Nor was it simply said, that the elements were his body and blood, but that they were his body broken, and his blood shed; that is, they were there as suffering on the cross, which as they could not be understood literally, (for Christ did institute this sacrament before he had suffered on the cross,) so now Christ must be present in the sacrament, not as glorified in heaven, but as suffering on the cross. From those places where it is said that Christ is in heaven, and that he is to continue there, they argued that he was not to be any more upon earth; and those words in the sixth of St. John, of eating Christ's flesh and drinking his blood, they said were to be understood, not of the sacrament, (since many received the sacrament unworthily, and of them it cannot be said that they have eternal life in them,) but Christ there said of them that received him in the sense that was meant in that chapter, that all that did so eat his flesh had eternal life in them ; therefore these words can only be understood figuratively of receiving him by faith, as himself there explains it: and so in the end of that discourse, finding that some were startled at that way of expressing himself, he gave a key to the whole, when he said his words were
spirit and life, and that the flesh profited nothing; it was the spirit that quickened.”* From this they went on to examine the ancient fathers, and deduced the gradual corruption of this doctrine in the dark ages down to the fourth council of Lateran by pope Innocent; shewing that it had originated in the ignorance of mankind, and in the desire of the Roman church to arrogate power, and to mystify the simple rites of Christianity by the pomps and pageantry which they introduced into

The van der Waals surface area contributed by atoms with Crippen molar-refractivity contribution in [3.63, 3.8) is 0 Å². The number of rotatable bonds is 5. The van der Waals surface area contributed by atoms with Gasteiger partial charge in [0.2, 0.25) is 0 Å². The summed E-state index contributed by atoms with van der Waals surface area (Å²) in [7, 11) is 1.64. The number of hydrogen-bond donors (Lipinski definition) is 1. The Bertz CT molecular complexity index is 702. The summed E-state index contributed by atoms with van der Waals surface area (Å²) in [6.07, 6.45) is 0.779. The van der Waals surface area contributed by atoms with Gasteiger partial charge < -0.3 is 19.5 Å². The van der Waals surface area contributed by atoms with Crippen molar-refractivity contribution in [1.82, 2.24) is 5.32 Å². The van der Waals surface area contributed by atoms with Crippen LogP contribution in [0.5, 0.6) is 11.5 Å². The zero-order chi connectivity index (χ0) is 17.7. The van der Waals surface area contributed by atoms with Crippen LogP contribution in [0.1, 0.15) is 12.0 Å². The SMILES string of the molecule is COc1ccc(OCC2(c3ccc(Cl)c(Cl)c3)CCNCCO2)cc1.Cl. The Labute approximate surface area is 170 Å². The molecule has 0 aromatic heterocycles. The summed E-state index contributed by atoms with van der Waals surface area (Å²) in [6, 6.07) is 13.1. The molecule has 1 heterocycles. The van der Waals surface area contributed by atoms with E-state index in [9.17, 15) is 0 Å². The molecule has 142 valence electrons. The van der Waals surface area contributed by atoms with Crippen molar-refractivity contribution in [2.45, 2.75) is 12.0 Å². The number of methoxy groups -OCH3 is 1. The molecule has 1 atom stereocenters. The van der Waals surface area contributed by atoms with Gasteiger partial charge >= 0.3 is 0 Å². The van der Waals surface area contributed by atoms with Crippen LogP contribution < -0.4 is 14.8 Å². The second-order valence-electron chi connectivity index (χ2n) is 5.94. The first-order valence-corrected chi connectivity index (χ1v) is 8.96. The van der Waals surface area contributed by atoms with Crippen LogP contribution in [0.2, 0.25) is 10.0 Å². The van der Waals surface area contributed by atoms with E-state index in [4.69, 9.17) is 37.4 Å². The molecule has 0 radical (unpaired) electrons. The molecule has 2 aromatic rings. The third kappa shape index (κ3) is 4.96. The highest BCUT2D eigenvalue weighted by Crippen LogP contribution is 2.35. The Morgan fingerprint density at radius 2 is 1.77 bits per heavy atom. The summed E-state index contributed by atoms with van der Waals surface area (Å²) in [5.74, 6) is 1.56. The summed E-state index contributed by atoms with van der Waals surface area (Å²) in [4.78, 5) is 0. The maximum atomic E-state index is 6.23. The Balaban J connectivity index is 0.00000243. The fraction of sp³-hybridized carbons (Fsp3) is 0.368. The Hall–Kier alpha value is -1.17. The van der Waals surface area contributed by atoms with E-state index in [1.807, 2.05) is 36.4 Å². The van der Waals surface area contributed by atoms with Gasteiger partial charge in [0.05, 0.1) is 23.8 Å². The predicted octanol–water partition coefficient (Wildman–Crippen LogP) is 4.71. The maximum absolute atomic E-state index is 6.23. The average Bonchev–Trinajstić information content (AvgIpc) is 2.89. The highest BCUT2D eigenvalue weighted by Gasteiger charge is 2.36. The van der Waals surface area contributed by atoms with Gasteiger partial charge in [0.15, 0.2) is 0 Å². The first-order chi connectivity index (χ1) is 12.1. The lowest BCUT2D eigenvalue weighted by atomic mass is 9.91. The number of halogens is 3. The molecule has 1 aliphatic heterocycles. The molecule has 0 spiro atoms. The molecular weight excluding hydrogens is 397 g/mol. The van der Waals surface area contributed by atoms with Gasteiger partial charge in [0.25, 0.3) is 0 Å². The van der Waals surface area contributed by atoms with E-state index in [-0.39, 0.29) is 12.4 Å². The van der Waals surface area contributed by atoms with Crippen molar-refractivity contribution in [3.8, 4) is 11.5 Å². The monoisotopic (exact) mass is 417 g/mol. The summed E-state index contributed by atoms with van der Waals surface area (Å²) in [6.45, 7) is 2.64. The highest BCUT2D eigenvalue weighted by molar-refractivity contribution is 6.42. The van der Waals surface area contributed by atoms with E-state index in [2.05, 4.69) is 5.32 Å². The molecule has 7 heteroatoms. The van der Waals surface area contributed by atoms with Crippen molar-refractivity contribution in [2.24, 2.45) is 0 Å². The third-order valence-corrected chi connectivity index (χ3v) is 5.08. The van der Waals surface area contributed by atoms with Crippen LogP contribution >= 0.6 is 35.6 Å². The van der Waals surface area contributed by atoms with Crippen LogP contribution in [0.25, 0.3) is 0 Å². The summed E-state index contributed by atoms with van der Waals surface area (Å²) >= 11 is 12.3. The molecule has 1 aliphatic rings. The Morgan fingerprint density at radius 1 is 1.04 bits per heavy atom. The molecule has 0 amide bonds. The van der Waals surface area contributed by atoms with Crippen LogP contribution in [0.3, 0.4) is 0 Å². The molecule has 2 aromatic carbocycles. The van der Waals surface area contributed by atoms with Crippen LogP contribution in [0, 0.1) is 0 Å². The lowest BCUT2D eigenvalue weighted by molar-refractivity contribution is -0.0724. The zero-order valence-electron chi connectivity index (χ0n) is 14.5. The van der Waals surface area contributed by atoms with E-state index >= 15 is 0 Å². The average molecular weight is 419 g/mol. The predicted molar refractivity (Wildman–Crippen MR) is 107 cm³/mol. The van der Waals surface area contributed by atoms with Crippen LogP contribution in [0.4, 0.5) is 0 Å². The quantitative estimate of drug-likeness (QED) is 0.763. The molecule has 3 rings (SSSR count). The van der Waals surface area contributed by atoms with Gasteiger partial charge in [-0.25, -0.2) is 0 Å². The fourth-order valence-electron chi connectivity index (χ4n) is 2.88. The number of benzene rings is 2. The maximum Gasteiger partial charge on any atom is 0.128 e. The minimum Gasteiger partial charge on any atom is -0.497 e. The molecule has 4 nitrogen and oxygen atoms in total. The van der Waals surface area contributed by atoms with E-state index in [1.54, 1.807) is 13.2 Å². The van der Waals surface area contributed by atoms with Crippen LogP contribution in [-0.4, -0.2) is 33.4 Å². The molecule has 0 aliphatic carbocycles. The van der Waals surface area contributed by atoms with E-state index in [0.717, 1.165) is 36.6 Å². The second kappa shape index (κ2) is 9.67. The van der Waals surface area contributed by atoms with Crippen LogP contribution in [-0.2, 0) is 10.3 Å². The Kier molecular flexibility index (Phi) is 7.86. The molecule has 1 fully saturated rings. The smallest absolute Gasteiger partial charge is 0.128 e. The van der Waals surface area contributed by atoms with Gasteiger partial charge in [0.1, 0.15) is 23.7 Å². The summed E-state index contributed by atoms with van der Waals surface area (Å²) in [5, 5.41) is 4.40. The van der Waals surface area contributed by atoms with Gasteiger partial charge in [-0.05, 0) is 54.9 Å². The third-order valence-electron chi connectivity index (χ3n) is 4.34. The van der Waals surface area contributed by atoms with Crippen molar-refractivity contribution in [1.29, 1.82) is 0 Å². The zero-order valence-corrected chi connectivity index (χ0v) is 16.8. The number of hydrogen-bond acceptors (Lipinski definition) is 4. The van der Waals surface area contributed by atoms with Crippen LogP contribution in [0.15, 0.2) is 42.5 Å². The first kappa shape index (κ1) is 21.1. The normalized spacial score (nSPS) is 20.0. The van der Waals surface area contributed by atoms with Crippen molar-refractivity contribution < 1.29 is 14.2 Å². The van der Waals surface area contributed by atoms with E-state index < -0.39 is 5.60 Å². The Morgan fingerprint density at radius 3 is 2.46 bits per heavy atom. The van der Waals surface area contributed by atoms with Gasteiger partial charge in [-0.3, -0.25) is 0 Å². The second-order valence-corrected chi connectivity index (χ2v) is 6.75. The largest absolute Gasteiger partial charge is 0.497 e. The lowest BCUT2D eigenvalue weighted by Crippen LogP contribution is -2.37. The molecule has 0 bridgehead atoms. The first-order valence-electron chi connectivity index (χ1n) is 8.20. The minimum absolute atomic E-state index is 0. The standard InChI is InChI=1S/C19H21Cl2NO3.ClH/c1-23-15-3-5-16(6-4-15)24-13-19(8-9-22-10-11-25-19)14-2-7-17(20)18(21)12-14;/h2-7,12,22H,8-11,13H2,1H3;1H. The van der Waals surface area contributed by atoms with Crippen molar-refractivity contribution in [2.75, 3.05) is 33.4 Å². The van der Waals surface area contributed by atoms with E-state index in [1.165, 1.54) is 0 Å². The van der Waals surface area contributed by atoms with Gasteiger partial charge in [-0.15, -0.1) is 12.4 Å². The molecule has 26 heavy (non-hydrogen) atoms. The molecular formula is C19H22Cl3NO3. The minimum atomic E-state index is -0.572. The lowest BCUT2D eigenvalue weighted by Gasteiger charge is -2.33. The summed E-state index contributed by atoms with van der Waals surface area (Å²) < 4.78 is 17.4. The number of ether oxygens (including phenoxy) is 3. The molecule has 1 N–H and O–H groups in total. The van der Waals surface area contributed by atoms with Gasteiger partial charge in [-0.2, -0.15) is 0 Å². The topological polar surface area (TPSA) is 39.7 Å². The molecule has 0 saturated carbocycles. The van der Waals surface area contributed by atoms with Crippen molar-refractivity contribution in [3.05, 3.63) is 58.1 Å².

* See Burnet, part ii. book i.
In the year 1550, the new opinions, by the help of free discussion, and the learned arguments above displayed by Cranmer and the other principal reformers, began to make considerable impression on the people. Ridley, bishop of London, made a visitation of his diocese, and issued many injunctions in regard to several superstitions of the mass still remaining—“Such were washing their hands at the altar, holding up the bread, licking the chalice, blessing their eyes with the paten* or sudary, and many other relics of the mass.” But that which was most new was, that there having been great contests about the form of the Lord's board, whether it should be made as an altar, or as a table, †
* The paten was an open dish or plate, from the Latin patena, in which the host was reserved. The sudary was a small napkin, or handkerchief.
† Bishop Andrewes says, “If we agree about the matter of sacrifice, there will be no difference about the altar, the holy Eucharist being considered as a sacrifice, (in the representation of the breaking of the bread and the pouring of the cup,) the same is fitly called an altar, which again is as fitly called a table, the Eucharist being considered as a sacrament, which is nothing else than a distribution of the sacrifice to the service of the receivers.” And Mede says,
The seat or raised fabric appointed for the setting and celebration of this holy mystery, was, the holy table, or altar, for by both these names hath that sacred biere (as I may call